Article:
World should mount 'pre-emptive' strike against bird flu

The 1918 flu pandemic caught the world by surprise when it killed up to 40 million people, but experts are informed enough today to mount a pre-emptive strike against another such catastrophe, a leading bird flu scientist said Wednesday.

The H5N1 bird flu virus has emerged as a possible candidate to become the next pandemic flu strain.

Its unusual behavior has scientists worried. It can jump directly from birds to people, has the potential to spread over a large geographic distance via migratory birds and has already proven itself a menace to the world's huge domestic poultry industry.

But unlike in 1918 and during the smaller pandemics that followed in 1957 and 1968, each killing more than 1 million people, the world is better armed with more knowledge and resources, said John Oxford, a professor of virology at Queen Mary's University of London.

"We do have new antiviral drugs, we do have new generations of vaccines, we do understand to some extent how the virus is transmitted," he said at the opening of a two-day bird flu conference in Singapore.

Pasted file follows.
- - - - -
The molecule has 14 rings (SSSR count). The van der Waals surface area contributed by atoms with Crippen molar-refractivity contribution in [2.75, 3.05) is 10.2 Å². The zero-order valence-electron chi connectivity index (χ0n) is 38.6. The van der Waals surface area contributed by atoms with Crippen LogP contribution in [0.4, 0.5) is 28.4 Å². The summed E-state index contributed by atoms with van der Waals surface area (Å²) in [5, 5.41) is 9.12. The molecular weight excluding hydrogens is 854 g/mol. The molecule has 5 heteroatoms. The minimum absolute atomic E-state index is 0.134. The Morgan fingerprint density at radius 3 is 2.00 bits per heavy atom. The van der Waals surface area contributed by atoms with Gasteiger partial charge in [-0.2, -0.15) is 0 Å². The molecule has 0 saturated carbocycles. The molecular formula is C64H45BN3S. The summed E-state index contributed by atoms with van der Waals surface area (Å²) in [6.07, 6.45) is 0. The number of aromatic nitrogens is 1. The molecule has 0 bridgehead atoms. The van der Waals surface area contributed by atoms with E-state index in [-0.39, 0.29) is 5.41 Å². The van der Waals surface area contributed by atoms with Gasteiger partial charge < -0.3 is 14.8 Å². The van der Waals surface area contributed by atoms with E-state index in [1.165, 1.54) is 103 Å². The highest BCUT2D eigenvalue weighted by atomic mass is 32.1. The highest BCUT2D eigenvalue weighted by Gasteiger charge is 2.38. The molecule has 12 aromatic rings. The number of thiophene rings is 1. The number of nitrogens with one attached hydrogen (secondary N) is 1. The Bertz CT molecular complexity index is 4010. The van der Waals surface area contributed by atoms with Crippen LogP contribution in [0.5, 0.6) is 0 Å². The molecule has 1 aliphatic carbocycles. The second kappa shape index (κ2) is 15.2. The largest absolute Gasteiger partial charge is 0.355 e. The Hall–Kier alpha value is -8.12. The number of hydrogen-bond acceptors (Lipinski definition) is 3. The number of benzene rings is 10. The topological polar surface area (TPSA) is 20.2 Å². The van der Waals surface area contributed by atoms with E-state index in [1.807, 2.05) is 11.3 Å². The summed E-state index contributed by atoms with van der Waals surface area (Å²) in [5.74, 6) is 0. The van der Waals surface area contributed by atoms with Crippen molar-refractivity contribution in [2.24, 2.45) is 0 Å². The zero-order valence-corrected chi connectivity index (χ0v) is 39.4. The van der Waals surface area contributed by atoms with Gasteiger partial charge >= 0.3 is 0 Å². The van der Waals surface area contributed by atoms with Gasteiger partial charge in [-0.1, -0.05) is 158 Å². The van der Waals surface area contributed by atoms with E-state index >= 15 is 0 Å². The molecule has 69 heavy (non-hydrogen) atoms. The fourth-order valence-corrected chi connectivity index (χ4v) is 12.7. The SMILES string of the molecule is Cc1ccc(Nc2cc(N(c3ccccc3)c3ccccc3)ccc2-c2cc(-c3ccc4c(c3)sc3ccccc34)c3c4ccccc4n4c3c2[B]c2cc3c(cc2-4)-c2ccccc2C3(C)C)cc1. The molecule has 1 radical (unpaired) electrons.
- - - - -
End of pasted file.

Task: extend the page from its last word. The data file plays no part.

"I think most importantly, which we did not have ever before in those great pandemics of the last 20th century ... we did not have the knowledge of where that virus came from."

The H5N1 virus began ravaging Asian poultry stocks in late 2003 and has since killed at least 113 people worldwide.

Most human cases have been linked to contact with infected birds.

Experts fear the virus will mutate into a form that easily spreads from person to person, potentially sparking a global pandemic.

More than 500 scientists, health experts and policy makers from 52 countries are scheduled to attend the Asia Medical Forum in Singapore organized by The Lancet medical journal, reports the AP.


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